Yesterday, I was captivated by the theme of fruitfulness that Moses writes in Genesis and reiterates in the first chapter of Exodus:
Now Joseph and all his brothers and all that generation died, but the Israelites were exceedingly fruitful; they multiplied greatly, increased in numbers and became so numerous that the land was filled with them.Exodus 1:6-7
Connecting the Dots
But as I woke this morning, I realized I hadn’t finished connecting the dots. We are also called to be fruitful and to multiply. Yes, that phrase has a double meaning – right? Sure, procreation was significant in the birth of the nation of Israel. We must also be fruitful and multiply in the church … a spiritual application.
It starts with Jesus, who called His disciples, saying He would make them fishers of men. Then, in His great commission, He tells us that we should make disciples, baptizing and teaching as we go about our daily routines. Disciple-making is one evidence of fruitfulness in our lives.
The Apostle Paul writes, “You also died to the law through the body of Christ, that you might belong to another, to him who was raised from the dead, in order that we might bear fruit for God” Romans 7:4. He also prayed for the church at Colossae, “We continually ask God to fill you with the knowledge of his will through all the wisdom and understanding that the Spirit gives, so that you may live a life worthy of the Lord and please him in every way: bearing fruit in every good work, growing in the knowledge of God” Colossians 1:9b-10.
John captures Jesus’ words about abiding in the vine, reminding us that the Spirit of God prunes us so that we can be more fruitful. And our fruitfulness is a direct result of remaining attached, abiding in, and receiving sustenance from Jesus, the True Vine!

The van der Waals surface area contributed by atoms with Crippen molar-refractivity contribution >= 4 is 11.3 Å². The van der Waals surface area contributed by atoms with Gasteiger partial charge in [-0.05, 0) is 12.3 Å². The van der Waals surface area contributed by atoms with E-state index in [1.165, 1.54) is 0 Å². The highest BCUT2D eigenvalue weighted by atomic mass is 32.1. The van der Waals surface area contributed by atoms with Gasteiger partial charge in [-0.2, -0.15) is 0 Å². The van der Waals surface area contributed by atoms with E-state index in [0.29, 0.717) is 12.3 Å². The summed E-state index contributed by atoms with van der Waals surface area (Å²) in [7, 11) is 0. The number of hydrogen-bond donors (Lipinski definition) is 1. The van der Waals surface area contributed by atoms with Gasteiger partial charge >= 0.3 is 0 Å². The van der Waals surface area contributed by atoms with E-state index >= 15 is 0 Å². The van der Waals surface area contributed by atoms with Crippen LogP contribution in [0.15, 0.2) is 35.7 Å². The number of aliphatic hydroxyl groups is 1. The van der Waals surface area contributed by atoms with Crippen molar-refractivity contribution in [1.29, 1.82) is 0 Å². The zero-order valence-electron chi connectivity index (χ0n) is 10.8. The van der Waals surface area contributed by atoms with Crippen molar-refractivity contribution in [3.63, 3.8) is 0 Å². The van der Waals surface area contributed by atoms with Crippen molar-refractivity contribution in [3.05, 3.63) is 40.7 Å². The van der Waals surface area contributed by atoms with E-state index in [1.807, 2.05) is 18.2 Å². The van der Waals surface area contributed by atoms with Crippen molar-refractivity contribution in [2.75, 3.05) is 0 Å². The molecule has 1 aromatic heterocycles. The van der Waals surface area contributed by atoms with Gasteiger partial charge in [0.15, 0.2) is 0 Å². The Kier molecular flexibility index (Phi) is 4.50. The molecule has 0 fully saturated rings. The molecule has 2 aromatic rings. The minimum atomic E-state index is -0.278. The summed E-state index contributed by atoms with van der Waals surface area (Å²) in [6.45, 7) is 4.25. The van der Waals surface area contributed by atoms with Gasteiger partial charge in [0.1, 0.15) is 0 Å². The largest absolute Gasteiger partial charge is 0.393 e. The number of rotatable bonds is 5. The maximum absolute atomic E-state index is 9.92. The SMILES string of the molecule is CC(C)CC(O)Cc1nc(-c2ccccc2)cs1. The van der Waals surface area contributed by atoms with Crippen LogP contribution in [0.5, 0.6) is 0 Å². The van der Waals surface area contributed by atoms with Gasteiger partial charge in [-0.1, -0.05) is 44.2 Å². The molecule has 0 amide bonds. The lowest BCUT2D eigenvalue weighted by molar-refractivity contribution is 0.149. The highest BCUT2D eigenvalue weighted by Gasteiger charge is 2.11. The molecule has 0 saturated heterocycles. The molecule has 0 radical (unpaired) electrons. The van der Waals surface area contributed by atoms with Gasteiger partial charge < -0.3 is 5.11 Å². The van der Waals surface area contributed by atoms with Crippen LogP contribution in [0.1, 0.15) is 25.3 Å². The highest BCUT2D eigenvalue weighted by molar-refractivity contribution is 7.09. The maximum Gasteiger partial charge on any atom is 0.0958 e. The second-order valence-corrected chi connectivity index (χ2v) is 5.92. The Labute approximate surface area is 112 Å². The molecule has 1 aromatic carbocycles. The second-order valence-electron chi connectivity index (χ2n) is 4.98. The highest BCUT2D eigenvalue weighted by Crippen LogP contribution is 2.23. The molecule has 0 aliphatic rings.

Our producing fruit
Sometimes it feels like producing the fruit of righteousness, the fruit of the Spirit, or the fruit of disciples is elusive. There’s a quote that goes around social media at times. It says, “The last thing to grow on a fruit tree is fruit.” I’ve been thinking about that quote. The fruit tree, if healthy, will produce fruit. It can’t help it. It will happen. I suspect the fruit tree doesn’t worry too much about producing the fruit. Instead, the tree concentrates on absorbing water, minerals, and sunlight. Trees that live in forests are part of a complex system of community and diversity that support their growth. And, of course, fruit trees in orchards depend on humans to nurture, prune, and harvest the fruit.
So, how does that apply to us as fruit-bearing Christians? We can’t force fruit to grow any more than the trees. Our lives produce fruit when we walk in step with the Spirit of God. He’s the fruit-bearing presence in our lives.
Father, You who spoke fruit trees into existence
And planted the seeds of spiritual
Fruit in our souls, Teach us to walk in step
With you so that as You nourish us with living
Water and Bread, our lives will bear fruit for you.